Unicorns in the Bible
"My horn shall be exalted like the horn of the Unicorn."
The Book of Psalms
"He hath as it were the strength of a unicorn"
The Book of Numbers
"Will the Unicorn be willing to serve thee?"
According to the book of Genesis, God gave Adam the task of naming everything he saw. In some translations of the Bible, the Unicorn was the first animal named; thereby, elevating it above all other beasts in the universe. When Adam and Eve left paradise, the Unicorn went with them and came to represent purity and chastity. Thus, the Unicorn's purity in the Western legends stems from its Biblical beginnings.
The Bible also offers an explanation about why the Unicorn has not been seen for so long. During the flood that engulfed the world for 40 days and 40 nights, Noah took two of each animal to safety ; but Unicorns were not among them. A Jewish folk tale mentions they were originally on board but demanded so much space and attention that Noah banished them. They either drowned or managed to swim during the flood and still survive somewhere in the world or, as some believe, evolved into the narwhale.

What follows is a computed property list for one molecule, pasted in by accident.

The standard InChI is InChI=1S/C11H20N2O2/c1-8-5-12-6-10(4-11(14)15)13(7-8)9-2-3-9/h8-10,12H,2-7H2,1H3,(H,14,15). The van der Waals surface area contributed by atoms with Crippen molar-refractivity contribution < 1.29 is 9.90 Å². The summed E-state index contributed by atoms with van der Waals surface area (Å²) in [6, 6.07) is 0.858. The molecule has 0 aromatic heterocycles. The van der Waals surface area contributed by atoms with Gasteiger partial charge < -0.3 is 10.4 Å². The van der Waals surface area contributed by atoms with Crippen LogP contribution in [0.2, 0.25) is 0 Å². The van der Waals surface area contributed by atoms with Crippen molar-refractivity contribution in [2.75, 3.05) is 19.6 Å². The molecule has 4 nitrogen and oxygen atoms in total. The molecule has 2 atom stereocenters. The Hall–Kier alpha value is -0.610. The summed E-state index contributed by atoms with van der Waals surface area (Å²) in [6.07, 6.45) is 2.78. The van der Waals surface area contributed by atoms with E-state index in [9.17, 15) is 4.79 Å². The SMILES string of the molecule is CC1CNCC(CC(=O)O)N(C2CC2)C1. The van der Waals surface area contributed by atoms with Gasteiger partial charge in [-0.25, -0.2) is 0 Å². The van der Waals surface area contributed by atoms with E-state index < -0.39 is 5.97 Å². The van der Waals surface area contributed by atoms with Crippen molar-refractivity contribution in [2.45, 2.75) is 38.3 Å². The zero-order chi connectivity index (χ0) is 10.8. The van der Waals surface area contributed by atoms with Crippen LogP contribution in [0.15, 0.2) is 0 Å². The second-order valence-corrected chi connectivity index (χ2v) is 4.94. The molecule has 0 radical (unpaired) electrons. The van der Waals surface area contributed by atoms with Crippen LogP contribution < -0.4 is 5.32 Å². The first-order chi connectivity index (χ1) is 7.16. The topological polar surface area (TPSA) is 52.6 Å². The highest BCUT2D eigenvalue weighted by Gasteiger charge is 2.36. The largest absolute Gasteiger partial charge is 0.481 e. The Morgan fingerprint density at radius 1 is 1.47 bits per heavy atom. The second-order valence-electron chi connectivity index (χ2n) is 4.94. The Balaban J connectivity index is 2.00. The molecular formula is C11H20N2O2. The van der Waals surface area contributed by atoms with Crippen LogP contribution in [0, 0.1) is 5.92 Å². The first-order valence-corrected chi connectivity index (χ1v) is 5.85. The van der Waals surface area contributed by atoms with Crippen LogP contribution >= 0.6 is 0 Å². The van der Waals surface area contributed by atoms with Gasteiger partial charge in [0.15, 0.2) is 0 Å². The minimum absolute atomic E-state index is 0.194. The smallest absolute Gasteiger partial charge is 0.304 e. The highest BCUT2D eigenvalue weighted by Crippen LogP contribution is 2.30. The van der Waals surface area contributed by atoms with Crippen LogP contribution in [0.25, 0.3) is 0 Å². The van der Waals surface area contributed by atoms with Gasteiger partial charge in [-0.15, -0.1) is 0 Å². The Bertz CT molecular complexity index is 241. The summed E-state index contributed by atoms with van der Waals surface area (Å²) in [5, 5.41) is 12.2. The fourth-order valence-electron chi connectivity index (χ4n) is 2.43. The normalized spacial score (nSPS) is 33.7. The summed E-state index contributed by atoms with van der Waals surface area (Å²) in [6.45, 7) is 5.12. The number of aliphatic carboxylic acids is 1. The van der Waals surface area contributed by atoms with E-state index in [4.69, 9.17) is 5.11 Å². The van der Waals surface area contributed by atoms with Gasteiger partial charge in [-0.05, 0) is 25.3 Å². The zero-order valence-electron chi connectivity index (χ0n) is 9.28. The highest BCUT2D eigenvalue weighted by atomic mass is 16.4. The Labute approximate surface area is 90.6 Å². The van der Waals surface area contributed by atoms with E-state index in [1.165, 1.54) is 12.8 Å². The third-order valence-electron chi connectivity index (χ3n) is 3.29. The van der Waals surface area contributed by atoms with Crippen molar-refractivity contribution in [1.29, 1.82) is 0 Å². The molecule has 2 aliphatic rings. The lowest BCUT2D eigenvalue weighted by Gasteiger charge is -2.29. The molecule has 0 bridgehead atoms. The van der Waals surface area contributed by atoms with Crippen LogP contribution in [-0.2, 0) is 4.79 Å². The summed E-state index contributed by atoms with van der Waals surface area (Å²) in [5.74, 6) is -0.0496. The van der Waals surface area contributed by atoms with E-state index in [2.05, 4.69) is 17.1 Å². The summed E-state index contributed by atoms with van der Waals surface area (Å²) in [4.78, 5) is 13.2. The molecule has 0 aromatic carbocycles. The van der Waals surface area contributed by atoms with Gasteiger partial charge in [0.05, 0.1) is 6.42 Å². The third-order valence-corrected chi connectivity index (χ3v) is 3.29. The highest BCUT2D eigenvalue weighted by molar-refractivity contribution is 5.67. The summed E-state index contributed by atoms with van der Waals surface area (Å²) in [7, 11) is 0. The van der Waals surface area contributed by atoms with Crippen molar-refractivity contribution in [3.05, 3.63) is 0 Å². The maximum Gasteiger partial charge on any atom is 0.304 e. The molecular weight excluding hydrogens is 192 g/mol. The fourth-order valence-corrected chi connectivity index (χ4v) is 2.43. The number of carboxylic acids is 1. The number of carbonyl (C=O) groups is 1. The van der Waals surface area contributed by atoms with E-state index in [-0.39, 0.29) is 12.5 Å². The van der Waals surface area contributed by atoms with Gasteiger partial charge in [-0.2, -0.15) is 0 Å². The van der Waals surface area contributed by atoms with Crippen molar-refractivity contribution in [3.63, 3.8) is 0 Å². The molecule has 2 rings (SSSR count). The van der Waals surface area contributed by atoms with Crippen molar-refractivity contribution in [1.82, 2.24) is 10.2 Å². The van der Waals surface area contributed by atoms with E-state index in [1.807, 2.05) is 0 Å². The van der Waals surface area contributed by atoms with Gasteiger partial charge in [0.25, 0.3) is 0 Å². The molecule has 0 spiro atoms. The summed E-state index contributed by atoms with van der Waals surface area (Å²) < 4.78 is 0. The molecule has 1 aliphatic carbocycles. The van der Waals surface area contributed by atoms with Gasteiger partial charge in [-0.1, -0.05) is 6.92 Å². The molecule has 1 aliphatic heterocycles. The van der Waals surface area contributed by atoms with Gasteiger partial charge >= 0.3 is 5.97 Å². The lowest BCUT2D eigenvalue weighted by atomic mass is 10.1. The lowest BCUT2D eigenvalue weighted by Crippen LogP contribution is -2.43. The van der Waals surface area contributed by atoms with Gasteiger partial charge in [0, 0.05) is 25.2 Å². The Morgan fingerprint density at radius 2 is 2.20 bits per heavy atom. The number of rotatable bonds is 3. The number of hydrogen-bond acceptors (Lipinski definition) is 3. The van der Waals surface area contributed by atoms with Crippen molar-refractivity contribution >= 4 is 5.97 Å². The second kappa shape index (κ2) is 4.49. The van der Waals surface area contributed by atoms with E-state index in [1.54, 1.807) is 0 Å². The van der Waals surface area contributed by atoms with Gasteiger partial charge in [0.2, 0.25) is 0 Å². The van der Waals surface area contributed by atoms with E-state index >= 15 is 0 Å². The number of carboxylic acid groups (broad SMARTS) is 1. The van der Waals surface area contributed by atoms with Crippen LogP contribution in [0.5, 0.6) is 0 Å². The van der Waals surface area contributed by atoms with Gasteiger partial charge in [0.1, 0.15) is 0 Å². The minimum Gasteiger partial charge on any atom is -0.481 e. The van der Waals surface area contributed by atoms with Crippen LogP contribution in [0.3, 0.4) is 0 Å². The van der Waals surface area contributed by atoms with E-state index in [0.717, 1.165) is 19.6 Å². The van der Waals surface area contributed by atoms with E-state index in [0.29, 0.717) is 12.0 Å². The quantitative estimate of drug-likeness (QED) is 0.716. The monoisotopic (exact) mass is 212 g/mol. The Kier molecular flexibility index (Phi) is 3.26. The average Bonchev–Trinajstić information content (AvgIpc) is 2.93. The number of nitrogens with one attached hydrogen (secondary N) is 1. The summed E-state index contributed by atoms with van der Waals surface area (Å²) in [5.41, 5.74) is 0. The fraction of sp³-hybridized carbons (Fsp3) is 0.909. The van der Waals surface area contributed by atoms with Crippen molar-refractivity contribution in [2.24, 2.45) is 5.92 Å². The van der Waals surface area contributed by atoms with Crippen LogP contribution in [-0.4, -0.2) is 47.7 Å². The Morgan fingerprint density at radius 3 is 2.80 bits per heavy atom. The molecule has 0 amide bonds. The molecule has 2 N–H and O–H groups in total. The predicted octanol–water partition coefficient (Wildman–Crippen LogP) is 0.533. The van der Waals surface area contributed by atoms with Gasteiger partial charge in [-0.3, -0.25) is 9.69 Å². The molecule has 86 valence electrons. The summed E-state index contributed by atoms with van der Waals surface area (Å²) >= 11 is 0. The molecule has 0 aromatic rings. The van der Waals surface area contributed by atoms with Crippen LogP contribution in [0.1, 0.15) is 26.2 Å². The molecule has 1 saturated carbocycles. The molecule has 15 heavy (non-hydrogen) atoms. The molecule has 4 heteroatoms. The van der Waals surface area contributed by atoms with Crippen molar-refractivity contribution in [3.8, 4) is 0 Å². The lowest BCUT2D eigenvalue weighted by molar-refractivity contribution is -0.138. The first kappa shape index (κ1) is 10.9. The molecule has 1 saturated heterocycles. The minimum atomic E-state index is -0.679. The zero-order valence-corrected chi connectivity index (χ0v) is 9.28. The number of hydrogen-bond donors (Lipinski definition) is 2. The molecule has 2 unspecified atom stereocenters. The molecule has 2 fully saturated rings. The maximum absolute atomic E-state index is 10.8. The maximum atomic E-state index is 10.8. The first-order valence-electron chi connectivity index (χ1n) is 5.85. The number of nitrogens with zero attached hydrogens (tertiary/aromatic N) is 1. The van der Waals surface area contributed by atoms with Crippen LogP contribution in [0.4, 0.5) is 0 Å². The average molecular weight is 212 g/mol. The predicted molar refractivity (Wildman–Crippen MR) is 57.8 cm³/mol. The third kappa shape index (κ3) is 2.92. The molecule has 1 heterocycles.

In addition, there are seven clear references to the Unicorn in the Old Testament; although, there is now doubt about the original translations that may have erroneously named another animal as a Unicorn.
The Jewish Talmud also makes many similar references to the Unicorn. In Jewish folklore it is the fiercest of all animals and is able to kill an elephant with a single thrust from its horn.
Throughout history, the church has interpreted the Unicom in a number of different ways. In medieval times, it became a symbol of Christ himself, and its horn was symbolic of the unity of Christ and God. Some medieval paintings show the Trinity with Christ represented by a Unicom. On the other hand, the Unicom also appears as a symbol of evil in the book of Isaiah. Overall, however, the Unicom has come to be regarded as a pure and virtuous animal.
Regardless of the place of the Unicom in Biblical theory, it is evident that there was a strong belief in the animal's existence in Biblical times, as well as in the following centuries. After all, it appears so often in the Old Testament that it can hardly be overlooked in the Christian world. The fact that it appears in the Bible meant that no devout Christian could doubt its authenticity.